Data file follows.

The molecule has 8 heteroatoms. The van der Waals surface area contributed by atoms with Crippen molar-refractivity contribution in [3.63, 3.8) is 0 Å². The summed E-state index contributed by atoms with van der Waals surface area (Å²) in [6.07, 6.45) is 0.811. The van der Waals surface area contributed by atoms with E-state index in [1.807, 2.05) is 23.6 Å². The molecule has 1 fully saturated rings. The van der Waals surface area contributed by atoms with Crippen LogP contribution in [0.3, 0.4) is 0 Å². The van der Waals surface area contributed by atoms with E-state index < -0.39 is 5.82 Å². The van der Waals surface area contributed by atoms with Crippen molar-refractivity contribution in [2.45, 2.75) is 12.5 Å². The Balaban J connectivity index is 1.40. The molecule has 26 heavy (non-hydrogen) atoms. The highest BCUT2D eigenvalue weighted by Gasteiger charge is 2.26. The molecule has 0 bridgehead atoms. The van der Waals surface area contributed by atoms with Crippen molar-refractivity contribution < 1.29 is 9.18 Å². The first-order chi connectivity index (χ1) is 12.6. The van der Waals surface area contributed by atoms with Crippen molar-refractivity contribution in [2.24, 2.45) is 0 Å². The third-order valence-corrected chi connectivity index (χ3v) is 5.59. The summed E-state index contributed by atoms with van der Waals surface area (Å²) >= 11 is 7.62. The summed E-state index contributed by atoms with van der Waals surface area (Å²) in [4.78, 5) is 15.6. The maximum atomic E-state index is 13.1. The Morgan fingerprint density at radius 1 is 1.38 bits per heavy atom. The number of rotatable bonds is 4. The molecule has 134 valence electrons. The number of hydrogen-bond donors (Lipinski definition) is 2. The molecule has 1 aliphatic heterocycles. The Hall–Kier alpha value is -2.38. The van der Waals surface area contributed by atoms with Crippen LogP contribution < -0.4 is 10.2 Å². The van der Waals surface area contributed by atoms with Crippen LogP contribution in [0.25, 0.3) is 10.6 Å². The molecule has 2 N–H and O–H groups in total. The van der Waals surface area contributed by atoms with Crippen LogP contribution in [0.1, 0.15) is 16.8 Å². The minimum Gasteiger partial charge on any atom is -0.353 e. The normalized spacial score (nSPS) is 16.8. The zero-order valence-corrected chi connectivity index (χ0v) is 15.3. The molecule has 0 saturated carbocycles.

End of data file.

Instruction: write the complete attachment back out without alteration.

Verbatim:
The molecule has 8 heteroatoms. The van der Waals surface area contributed by atoms with Crippen molar-refractivity contribution in [3.63, 3.8) is 0 Å². The summed E-state index contributed by atoms with van der Waals surface area (Å²) in [6.07, 6.45) is 0.811. The van der Waals surface area contributed by atoms with E-state index in [1.807, 2.05) is 23.6 Å². The molecule has 1 fully saturated rings. The van der Waals surface area contributed by atoms with Crippen LogP contribution in [0.3, 0.4) is 0 Å². The van der Waals surface area contributed by atoms with E-state index < -0.39 is 5.82 Å². The van der Waals surface area contributed by atoms with Crippen molar-refractivity contribution in [2.45, 2.75) is 12.5 Å². The Balaban J connectivity index is 1.40. The molecule has 26 heavy (non-hydrogen) atoms. The highest BCUT2D eigenvalue weighted by Gasteiger charge is 2.26. The molecule has 0 bridgehead atoms. The van der Waals surface area contributed by atoms with Crippen molar-refractivity contribution < 1.29 is 9.18 Å². The first-order chi connectivity index (χ1) is 12.6. The van der Waals surface area contributed by atoms with Crippen molar-refractivity contribution in [2.24, 2.45) is 0 Å². The third-order valence-corrected chi connectivity index (χ3v) is 5.59. The summed E-state index contributed by atoms with van der Waals surface area (Å²) >= 11 is 7.62. The summed E-state index contributed by atoms with van der Waals surface area (Å²) in [4.78, 5) is 15.6. The maximum atomic E-state index is 13.1. The Morgan fingerprint density at radius 1 is 1.38 bits per heavy atom. The number of rotatable bonds is 4. The molecule has 134 valence electrons. The number of hydrogen-bond donors (Lipinski definition) is 2. The molecule has 1 aliphatic heterocycles. The Hall–Kier alpha value is -2.38. The van der Waals surface area contributed by atoms with Crippen LogP contribution < -0.4 is 10.2 Å². The van der Waals surface area contributed by atoms with Crippen LogP contribution in [0.25, 0.3) is 10.6 Å². The molecule has 2 N–H and O–H groups in total. The van der Waals surface area contributed by atoms with Crippen LogP contribution in [0.1, 0.15) is 16.8 Å². The minimum Gasteiger partial charge on any atom is -0.353 e. The normalized spacial score (nSPS) is 16.8. The zero-order valence-corrected chi connectivity index (χ0v) is 15.3. The molecule has 0 saturated carbocycles.